Consult the relevant legislation and case law when deciding which remedy to pursue and to ensure all legal and procedural requirements are met, as well as being alive to reciprocal enforcement treaties and regulations between this jurisdiction and other jurisdictions as these could have a significant impact on the prospects of recovery.  For this reason (and issues of brevity), I have not set out the substantive law in this blog post.  Instead, I offer tips and tricks below that may assist enforcement during, and at the conclusion of, the proceedings:

Joinder

Who to join?

See Family Procedure Rules 2010 (FPR 2010), 9.26B. Consider who to join from the outset (and on an ongoing basis, particularly following financial disclosure).  Joinder of a third party may be appropriate (provided the court considers it ‘desirable’) where:

  • there is a dispute with a third party over the ownership of an asset or significant other matter
  • an order is sought which affects a third party’s rights eg  variation of a nuptial settlement or when seeking to avoid a disposition made to a third party under Matrimonial Causes Act 1973, s 37; or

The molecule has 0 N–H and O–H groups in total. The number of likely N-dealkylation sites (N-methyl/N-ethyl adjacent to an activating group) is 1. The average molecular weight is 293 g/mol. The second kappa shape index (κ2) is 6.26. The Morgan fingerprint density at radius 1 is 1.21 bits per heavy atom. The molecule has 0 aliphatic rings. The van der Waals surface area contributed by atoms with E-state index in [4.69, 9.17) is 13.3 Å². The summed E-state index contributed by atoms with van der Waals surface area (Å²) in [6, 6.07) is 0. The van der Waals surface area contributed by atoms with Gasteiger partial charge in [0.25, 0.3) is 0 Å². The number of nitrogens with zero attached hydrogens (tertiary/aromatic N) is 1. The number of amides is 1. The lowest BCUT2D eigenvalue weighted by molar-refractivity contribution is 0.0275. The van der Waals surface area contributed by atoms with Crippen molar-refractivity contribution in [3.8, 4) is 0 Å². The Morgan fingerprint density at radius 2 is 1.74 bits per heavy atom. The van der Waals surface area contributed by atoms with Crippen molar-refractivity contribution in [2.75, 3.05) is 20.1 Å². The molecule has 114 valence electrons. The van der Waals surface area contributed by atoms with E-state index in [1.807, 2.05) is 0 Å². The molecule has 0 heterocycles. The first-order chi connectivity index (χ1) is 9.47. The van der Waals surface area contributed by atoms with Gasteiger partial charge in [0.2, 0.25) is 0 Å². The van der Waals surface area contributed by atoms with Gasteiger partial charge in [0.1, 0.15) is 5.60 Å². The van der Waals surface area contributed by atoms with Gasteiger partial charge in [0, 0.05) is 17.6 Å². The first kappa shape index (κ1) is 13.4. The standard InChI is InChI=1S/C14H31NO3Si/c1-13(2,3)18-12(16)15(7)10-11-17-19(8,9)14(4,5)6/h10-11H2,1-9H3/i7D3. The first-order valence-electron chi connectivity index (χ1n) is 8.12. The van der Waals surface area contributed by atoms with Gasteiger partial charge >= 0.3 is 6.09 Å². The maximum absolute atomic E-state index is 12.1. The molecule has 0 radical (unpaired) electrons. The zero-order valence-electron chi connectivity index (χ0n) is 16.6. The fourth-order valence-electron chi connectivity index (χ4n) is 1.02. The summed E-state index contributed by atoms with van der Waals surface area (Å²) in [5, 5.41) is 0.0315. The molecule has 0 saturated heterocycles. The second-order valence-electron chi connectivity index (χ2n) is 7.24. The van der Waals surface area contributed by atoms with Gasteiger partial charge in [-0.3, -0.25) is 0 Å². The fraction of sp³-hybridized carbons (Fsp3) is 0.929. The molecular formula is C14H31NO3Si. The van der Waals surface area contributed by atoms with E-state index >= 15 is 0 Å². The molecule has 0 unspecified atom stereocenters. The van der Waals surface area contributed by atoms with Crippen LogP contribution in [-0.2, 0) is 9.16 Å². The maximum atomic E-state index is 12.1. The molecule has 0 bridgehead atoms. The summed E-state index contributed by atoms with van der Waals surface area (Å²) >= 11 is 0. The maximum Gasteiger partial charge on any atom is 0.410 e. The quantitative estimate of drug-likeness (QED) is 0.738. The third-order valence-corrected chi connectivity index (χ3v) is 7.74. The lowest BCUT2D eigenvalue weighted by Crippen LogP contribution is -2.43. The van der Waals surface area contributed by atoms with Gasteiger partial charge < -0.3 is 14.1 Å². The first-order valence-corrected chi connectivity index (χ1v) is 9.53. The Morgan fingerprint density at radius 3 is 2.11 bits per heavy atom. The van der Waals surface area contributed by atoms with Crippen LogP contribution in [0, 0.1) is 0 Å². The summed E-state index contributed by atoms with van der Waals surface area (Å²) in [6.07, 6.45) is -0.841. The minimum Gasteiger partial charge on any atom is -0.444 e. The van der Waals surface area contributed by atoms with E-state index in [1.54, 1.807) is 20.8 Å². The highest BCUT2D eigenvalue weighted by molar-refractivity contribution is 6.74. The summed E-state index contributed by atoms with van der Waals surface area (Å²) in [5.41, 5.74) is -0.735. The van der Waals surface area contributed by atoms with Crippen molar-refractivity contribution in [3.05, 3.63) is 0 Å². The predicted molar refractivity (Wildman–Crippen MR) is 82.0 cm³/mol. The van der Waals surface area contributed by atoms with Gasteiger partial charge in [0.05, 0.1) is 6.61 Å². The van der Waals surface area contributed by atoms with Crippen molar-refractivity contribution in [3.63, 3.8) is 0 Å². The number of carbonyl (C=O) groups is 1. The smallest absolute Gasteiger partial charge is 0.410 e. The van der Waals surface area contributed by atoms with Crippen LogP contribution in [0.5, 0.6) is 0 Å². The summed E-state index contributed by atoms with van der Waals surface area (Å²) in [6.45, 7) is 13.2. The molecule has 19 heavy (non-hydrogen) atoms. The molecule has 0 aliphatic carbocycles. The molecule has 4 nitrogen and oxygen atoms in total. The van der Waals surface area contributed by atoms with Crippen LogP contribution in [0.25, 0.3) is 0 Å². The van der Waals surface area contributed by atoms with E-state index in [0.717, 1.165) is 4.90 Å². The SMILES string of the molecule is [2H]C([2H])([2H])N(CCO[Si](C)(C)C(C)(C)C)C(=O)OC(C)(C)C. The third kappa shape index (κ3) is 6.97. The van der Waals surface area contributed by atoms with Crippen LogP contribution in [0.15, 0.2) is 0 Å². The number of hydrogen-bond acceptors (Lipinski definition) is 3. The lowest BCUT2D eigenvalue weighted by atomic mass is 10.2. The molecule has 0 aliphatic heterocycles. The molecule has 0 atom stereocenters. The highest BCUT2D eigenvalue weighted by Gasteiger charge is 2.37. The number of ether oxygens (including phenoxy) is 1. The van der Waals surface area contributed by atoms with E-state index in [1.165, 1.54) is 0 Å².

• where there is evidence that joinder of a party would aid enforcement

Applications for joinder must be made under the FPR 2010, Pt 18 procedure.

The onus when applying for joinder is on the party who seeks to argue that the beneficial ownership of an asset is different to the legal title (Fisher Meredith v JH & PH (Financial Remedy: Appeal: Wasted Costs) [2012] 2 FCR 241) ie where the applicant claims that a property in the name of a third party beneficially belongs to the respondent, the applicant should seek to join the third party.  Where the respondent claims that property to which they have legal title is beneficially owned by a third party, the respondent and/or the third party should seek joinder.

Disclosure on joinder